Posted: May 23, 2008, 7 p.m. EDT
Ferret Nutrition Question #7
MM: It’s not so much the shape of the kibble, it has to do with the texture of kibble. If you can take a kibble between your fingers and you can slightly roll it between your fingers and crush it, that is the proper density kibble, or bite ratio, for that animal. If no matter how hard you squeeze you can’t break it and all you do is hurt your fingers, then yes, a ferret can eat that, but keep in mind, ferrets teeth are carnivore teeth, they’re highly pointed; they only have some crunching molars in the back.
What they’re finding out in research is that the teeth of ferrets are wearing down to nothing after about 3 years of age. That is because that food particle is too hard and they’re used to ripping flesh, they’re not used to crunching things. So when you feed them a kibble, if that kibble’s too hard, you’re actually damaging the teeth and you’re wearing those away long before they should be worn away. You need the softer-bite food.
Also keep in mind that sometimes that kibble is so hard that it actually breaks suddenly, and then a part of that food goes up and lodges in the gum. It causes pain when it does that, and sometimes it will put a ferret off its food because that food hurt them, and then they’re a little more wary about it the second time around.
PR: I think that there are people out there that think it is but, overall, if ferrets are hungry, they’re going to get used to the ration that owners feed them. We are proponents of vacuum-dried processing because it breaks down very easily in the ferret’s system and because their digestive system is very short; it breaks down rapidly and absorbs into their body quickly, where an extruded pellet is much harder and it’s harder for them to digest into their system. Oftentimes ferrets have to eat more [of the extruded pellets] to get the nutritional requirements out of it.
[Vacuum-dried] is a patented process that protects the proteins of the amino acid better than a higher-temperature extrusion process. Because they’re strict carnivores, we’re talking about meat and protecting the nutritional value of that meat. It basically goes back to when they tell you to cook a steak. The best way to cook a steak is so that it’s pink in the middle at the little lower heat so that you’re getting the nutritional value of it. If you cook your steak until it’s brown all the way through it, you’ve really lost a lot of the nutritional value of that piece of meat.
SW: Kibble shape can aid in tooth cleaning. Ferrets are also very tactile, and kibble shape can be a turn on or off for them.
TW: All kibbles are not created equal. There are hard kibbles that ferrets have trouble eating, there are moderate and then there are softer kibbles. Just because it’s a kibble doesn’t mean it’s the same.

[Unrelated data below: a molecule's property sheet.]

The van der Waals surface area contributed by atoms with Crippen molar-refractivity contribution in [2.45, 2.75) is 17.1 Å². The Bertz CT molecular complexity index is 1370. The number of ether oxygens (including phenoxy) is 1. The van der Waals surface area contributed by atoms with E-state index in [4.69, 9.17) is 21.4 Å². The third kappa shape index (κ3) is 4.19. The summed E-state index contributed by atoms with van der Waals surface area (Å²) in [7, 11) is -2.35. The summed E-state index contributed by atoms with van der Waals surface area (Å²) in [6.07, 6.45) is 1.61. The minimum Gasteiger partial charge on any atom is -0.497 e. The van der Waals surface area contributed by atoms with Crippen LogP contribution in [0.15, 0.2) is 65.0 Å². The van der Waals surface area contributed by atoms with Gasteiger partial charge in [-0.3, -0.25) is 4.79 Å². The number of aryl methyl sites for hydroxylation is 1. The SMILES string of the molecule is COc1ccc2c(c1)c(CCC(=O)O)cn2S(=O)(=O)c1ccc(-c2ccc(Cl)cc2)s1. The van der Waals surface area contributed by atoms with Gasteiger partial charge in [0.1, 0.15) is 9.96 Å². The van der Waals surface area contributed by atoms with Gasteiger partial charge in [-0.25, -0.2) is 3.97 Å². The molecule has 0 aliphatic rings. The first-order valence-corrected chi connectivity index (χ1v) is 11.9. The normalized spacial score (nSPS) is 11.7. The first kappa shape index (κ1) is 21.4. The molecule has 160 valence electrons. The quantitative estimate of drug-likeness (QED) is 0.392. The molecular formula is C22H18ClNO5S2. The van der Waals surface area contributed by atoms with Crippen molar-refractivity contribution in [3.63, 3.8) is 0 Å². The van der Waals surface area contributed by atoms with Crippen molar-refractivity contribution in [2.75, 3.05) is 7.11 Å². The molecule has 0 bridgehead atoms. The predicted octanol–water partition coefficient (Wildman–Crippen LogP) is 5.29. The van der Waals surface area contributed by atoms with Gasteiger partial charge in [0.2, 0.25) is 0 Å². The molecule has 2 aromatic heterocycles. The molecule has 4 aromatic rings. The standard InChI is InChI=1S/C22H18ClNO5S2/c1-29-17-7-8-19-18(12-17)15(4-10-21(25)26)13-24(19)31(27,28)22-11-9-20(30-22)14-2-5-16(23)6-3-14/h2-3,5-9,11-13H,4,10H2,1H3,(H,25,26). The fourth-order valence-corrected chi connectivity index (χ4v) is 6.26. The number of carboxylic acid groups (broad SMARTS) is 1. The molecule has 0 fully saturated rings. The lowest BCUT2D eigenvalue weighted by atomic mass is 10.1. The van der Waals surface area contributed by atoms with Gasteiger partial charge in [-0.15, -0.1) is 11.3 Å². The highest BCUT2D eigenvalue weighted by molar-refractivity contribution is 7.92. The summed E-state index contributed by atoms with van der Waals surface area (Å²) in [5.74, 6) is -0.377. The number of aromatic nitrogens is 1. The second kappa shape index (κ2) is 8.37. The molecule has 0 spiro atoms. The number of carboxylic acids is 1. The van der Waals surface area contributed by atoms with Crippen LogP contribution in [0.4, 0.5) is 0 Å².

You have different shapes. Shape has a lot to do with how an animal eats a food. It’s hard for a ferret to eat a spherical or a round like a small BB or a small pellet. It’s hard for them to eat that because of the way their teeth are arranged, and they’re carnivores so it’s hard for them to chew. They don’t have the flat molars like we do, so it’s very difficult for them to eat a round or a spherical pellet. [Pellets] need to have a shape to them like a star or a triangle or something that’s got a way for the [ferret] to bite into.
If the food is not properly cooked or properly manufactured, it can be very hard. That’s not good for a ferret either. Shape, texture and mouth feel are all three things that affect it.
GS: Palatability seems to be a primary factor in whether a ferret will eat a food, but the nugget shape and size in commercial diets also seems to play an important role. Some ferrets become attached to a certain shape or size of nugget and won’t accept anything else.
JF: I do not think so.
KJ: Shape, size and texture of a kibble are all important factors in how well a ferret takes to a food and is also very important because of the angle and spacing of the ferret’s teeth.
KS: The size and texture of the kibble are more important than the shape. The size should be large enough to induce chewing while comfortably fitting into the ferret’s mouth. The texture should not be so hard that it is difficult to chew, but it should be hard enough to provide mechanical cleaning of the teeth to prevent tartar build up.
LG: Food shape and texture can mean the difference between a willingness to consume a meal or outright rejection, but one cannot necessarily say it is a rule that ferrets need a certain shape of food. Again, the natural food model serves as the guide.
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Meet The Panelists
Each ferret-food manufacturer representative is identified by his or her initials.
MM: Michael Massey, president of Pretty Bird International Inc.
PR: Peter Reid, president of Marshall Pet Products Inc.
SW: Stefan Wawrzynski, operations director for Brisky Pet Products.
TW: Tom Willard, Ph.D., president of Totally Ferret/Performance Foods Inc.
GS: Gail Shepherd, senior marketing manager at ZuPreem, a division of Premium Nutritional Products Inc.
JF: Jack Fallenstein, owner of Triple F Farms Inc.
KJ: Ken Johnson, national accounts manager at D & D Commodities Ltd.
KS: Kathy Schneider, technical services manager for Central Avian & Small Animal, a division of Kaytee Products Inc.
LG: Lucas Gillis, supervisor, office manager at Wysong Corp.